This study addresses the effects of early banding of the pulmonary trunk and subsequent management of subaortic obstruction on the attainment of acceptable pre-Fontan hemodynamics in patients with a single left ventricle and aorta arising from an outflow chamber. We report our experience with 26 patients seen at our institution between January 1984 and December 1994 with a diagnosis of double-inlet left ventricle or tricuspid atresia and transposed great arteries, who were initially managed with pulmonary artery banding in the first 6 months of life. Pulmonary artery band placement was performed at an age of 2.1 ± 1.8 months (mean ± SD). Associated aortic arch abnormalities were present in 8 patients (31%). There were 19 patients (73%) who underwent treatment with a Damus-Kaye-Stansel procedure or ventricular septal defect (VSD) enlargement for a significant subaortic gradient or morphologically small VSD, alone or in conjunction with a Glenn or Fontan procedure. Eighteen of 26 patients (69%) underwent cardiac catheterization to assess their candidacy for the Fontan operation. Of this group, 16 were classified as low to moderate risk and 2 as high-risk Fontan candidates, based on hemodynamic criteria. The cumulative mortality for the entire cohort was 19%. Our results suggest that this high-risk group of patients can undergo effective pulmonary artery banding as an initial palliative step, with subsequent intervention for subaortic obstruction when it is documented or highly suspected, and that acceptable pre-Fontan hemodynamic parameters can be achieved.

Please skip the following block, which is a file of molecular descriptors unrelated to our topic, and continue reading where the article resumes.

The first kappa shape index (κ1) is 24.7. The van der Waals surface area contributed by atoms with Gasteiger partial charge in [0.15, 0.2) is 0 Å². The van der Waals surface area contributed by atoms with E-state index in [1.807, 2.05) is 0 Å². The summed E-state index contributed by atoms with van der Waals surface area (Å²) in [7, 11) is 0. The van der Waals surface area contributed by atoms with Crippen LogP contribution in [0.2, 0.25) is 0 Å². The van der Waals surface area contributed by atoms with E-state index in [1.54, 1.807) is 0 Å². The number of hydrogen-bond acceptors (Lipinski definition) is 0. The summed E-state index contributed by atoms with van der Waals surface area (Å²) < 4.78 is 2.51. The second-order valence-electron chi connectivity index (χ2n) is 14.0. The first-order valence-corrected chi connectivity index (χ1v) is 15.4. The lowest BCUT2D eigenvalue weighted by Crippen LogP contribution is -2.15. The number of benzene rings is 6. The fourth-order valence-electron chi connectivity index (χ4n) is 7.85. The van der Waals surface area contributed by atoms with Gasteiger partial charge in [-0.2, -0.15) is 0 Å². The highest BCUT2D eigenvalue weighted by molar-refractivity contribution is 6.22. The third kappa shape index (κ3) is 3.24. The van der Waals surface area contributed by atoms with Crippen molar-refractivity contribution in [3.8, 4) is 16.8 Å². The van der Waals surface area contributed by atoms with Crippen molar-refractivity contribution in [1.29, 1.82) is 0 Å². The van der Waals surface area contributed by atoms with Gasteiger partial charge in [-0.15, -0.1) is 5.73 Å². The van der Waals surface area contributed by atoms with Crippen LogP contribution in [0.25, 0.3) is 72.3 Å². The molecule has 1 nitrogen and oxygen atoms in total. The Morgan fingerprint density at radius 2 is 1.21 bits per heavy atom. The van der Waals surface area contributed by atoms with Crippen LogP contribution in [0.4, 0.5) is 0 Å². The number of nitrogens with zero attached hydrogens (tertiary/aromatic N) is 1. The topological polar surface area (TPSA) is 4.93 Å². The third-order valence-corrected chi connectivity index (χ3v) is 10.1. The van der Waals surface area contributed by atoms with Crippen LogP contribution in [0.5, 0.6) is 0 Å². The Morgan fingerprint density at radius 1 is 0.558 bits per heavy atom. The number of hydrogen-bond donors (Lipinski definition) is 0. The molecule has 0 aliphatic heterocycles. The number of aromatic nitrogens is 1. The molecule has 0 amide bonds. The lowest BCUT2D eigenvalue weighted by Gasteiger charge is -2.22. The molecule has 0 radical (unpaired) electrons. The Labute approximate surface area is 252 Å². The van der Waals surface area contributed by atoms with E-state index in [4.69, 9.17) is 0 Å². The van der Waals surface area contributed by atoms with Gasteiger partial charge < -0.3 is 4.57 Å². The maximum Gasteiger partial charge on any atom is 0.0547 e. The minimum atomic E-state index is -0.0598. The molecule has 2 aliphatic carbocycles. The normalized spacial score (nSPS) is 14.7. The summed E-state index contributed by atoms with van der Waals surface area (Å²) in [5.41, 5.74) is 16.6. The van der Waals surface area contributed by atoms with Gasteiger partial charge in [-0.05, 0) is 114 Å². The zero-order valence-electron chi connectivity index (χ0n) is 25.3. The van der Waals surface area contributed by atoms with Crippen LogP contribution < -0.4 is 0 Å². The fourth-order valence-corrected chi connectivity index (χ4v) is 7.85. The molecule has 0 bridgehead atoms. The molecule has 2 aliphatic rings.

|Original language||English (US)|
|Number of pages||5|
|Journal||American Journal of Cardiology|
|State||Published - May 15 1996|
Bibliographical noteFunding Information:
From the Cardiology Section, the Veterans Affairs Medical Center, Boston, Massachusetts; the Cardiology Section, the Veterans Affairs Medical Center, Minneapolis, Minnesota; the Cardiology Section, the Veterons Affairs Medical Center, Washington, D.C.; and the Car-drovascular Division, Universi of Minnesota Medical School, Minneapolis, Minnesota. This stu Lry was supported by a research grant from Astra Merck Inc., Wayne, Pennsylvania. Manuscript received August 8, 1995; revised manuscript received and accepted December 1, 1995.